“She makes me a better man,” explained a young geologist. His parent had asked why he hadn’t broken off his relationship after a quarrel with his girlfriend (and future wife).

Did the same desire to become the best version of oneself lie at the heart of the chivalry tradition? For those with high aspirations, quests and tournaments may have been the outward trappings of a deep desire for personal and spiritual development.

Chivalric principles included behaving honourably, striving to fulfil one’s oaths and undertakings, and protecting the defenceless. Mercy, justice and humility were also ideals.

One reward was higher status among one’s peers for adhering to this code of selfless service and lofty ideals. Of course if there’s such a thing as karma chivalry inevitably rewarded its adherents one way or the other, in the long run.

The divine feminine

Chivalrous knights ideally treated female peers as earthly representatives of the divine feminine, elevating “chaste love” to an ideal. This was actually a shrewd way of enabling men to tap their mating instincts for higher ends. It’s not easy to resist and rechannel the drives behind our appetites. They push us toward selfish gratification. If you’re a strong, capable man there’s little to stop you from taking what you want. Of course, if there’s such a thing as karma such selfishness also returns in kind.

But how to rechannel the powerful “urge to merge”? By devotion to a beloved who could only be won by noble achievements. The desire to impress this person (theoretically) imbued with divine qualities then acts as a sort of crutch. It’s easier to face difficulties and deprivations in the present when a future reward dangles, whether it’s a chance to compete in the Olympics or a cherished mate.

Scholars suggest that a humble, sincere and much-admired group of Christians known as the Cathars may have inspired the worship of the divine feminine that later suffused chivalry. The Cathars, in turn, retained a lot of the so-called Gnostic ideas of primitive (pre-papal) Christianity.

For example, the Cathars held that God was both male and female. The female aspect of God was Sophia, “wisdom”. The Cathars encouraged equality of the sexes in their communities and clergy.

Church persecution drove the Cathars underground. Yet their noble ideals resurfaced in the “courtly love” tradition (and in condemned practices and writings). Courtly love and chivalry spread among the aristocracy via troubadours singing lays filled with love for “the Lady.” During chivalry’s heyday, great cathedrals dedicated to “Our Lady” (“Notre Dame”) arose across Europe.

Chaste love

The chaste-love concept laced the courtly love tradition. Some scholars believe that chaste love may have alluded to non-ejaculatory intimacy (a variation of Synergy). According to Mexican poet Octavio Paz, asang was one of the degrees of “courtly love” in which the lovers went to bed together naked, but did not consummate the sexual act. This demanding practice purified desire and acted as the chivalrous “proof of love”, according to René Nelli (L’Erotique des troubadours). It also left the courtier who practiced it with plenty of energy for his quests and service to others.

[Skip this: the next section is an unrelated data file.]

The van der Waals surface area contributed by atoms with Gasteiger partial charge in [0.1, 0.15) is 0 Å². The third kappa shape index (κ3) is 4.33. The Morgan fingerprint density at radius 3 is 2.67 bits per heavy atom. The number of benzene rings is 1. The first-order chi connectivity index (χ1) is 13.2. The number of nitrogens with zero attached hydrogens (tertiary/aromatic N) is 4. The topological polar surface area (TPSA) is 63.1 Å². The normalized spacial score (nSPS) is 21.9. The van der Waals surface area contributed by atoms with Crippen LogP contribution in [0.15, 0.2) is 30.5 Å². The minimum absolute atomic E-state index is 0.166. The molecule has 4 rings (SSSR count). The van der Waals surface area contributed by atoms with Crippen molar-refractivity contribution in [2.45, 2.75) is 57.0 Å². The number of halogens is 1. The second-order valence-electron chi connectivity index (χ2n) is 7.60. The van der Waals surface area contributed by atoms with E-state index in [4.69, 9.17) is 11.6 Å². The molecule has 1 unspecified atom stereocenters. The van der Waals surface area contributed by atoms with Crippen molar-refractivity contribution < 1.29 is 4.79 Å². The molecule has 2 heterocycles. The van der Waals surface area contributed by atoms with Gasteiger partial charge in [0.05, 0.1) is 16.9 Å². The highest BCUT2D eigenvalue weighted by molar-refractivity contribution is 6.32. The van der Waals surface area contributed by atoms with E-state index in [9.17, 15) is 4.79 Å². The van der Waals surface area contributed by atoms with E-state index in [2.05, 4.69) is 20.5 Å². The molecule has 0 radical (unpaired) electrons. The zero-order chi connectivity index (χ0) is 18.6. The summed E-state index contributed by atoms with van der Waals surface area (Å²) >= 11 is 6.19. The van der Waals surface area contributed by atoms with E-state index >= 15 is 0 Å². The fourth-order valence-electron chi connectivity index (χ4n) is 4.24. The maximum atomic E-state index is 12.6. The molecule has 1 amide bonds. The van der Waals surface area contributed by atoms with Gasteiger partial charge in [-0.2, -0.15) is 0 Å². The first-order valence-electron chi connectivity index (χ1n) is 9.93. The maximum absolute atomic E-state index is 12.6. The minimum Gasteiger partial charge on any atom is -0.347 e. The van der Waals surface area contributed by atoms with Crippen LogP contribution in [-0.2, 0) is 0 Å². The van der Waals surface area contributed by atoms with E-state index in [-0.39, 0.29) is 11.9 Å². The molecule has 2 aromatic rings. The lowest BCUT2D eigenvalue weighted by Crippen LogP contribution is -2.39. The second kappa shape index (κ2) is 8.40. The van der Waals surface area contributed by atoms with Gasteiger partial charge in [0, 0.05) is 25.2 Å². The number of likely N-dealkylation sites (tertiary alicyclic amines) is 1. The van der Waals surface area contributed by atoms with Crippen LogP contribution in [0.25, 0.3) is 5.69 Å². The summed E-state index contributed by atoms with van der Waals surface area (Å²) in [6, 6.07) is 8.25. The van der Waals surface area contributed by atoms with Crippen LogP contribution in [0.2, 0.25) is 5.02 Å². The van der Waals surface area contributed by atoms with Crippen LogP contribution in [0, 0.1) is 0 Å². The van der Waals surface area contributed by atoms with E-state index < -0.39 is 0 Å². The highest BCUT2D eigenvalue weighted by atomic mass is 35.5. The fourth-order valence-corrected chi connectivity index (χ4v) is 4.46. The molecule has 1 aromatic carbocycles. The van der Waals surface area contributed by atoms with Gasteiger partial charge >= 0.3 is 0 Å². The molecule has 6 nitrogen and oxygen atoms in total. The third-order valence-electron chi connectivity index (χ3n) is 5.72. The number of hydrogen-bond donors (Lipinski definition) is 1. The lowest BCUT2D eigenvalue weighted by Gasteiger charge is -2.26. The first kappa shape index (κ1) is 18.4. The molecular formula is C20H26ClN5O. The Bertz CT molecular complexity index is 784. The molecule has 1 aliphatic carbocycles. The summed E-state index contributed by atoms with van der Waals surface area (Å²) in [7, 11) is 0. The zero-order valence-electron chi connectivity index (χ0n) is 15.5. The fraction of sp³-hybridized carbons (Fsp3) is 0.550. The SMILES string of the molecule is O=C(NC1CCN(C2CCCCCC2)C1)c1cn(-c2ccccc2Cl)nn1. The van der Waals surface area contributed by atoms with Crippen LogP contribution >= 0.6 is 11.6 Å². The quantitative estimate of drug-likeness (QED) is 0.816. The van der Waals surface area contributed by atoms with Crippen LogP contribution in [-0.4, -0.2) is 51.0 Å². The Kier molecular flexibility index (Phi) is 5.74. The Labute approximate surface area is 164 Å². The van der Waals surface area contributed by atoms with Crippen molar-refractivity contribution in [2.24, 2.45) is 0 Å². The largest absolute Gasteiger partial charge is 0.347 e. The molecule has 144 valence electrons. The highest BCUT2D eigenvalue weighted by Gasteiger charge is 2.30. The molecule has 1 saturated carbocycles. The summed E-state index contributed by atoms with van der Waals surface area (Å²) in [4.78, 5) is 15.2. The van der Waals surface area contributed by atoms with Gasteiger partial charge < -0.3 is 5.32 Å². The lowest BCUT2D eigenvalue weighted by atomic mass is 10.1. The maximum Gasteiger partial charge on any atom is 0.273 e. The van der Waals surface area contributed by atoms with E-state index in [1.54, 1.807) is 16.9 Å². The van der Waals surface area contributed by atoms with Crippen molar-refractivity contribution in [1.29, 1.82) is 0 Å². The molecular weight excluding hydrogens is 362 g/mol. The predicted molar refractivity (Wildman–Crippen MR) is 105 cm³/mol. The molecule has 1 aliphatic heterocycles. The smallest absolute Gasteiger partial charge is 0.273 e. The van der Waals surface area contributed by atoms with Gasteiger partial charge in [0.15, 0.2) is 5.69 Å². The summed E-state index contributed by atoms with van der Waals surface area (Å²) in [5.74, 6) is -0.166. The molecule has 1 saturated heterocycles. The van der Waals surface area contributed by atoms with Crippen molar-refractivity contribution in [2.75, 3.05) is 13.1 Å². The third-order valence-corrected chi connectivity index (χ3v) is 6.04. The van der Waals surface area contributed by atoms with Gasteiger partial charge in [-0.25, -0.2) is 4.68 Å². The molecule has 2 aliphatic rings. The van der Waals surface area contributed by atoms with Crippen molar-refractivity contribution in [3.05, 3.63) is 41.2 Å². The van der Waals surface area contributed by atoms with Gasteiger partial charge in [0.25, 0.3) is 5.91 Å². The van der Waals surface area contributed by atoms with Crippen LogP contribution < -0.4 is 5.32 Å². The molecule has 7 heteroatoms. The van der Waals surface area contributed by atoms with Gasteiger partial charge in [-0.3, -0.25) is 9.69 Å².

Intriguingly, the early Christian practice of syneisaktism (sacred marriage) seemed to revolve around the same practice (sleeping together without consummation), or something very similar. There’s even evidence that some early Gnostic sects may have engaged in non-procreative intercourse as part of their sacrament of the bridal chamber, which sounds like karezza.

In any event, the chivalry tradition placed high demands on women as well. As combination muse-and-ministering-angel, a woman was expected to hold her knight to his lofty vows, uphold her own vows, and perhaps even assign her gent suitable quests. A lady encouraged her knight when he met with obstacles, and soothed his hurts.

Ideally a woman chose to live up to her role as an earthly representative of the divine feminine. Thus, she too observed the principles of selflessness, mercy, humility, fairness and service. She inspired her beloved by perceiving and acknowledging the divine qualities (in him) toward which he strove on her behalf as well as his own.

The power of chivalry

All of us find it challenging to resist the material-plane temptations that too often undermine human integrity. In those difficult moments it’s perhaps easier to choose the high ground if we are also motivated to win or retain the favour of a highly admired beloved. In contrast, a “race to the bottom,” in which each partner uses the other for selfish gratification, brings out the worst in both.

Chivalry adherents sought to harness humankind’s potent desire to fall in love (pair bond) to achieve challenging goals: sexual self-control and selfless service. Today, passing up consummation strikes most of us as pointless and foolish. Yet our current results are not impressive.

Perhaps exploring chivalry’s principles would help us bring out the best in each other. Might mastery of desire offer other rewards, such as greater mutual magnetism? Could it help us sustain the reciprocal respect of the courtly love ideal?

Of possible interest: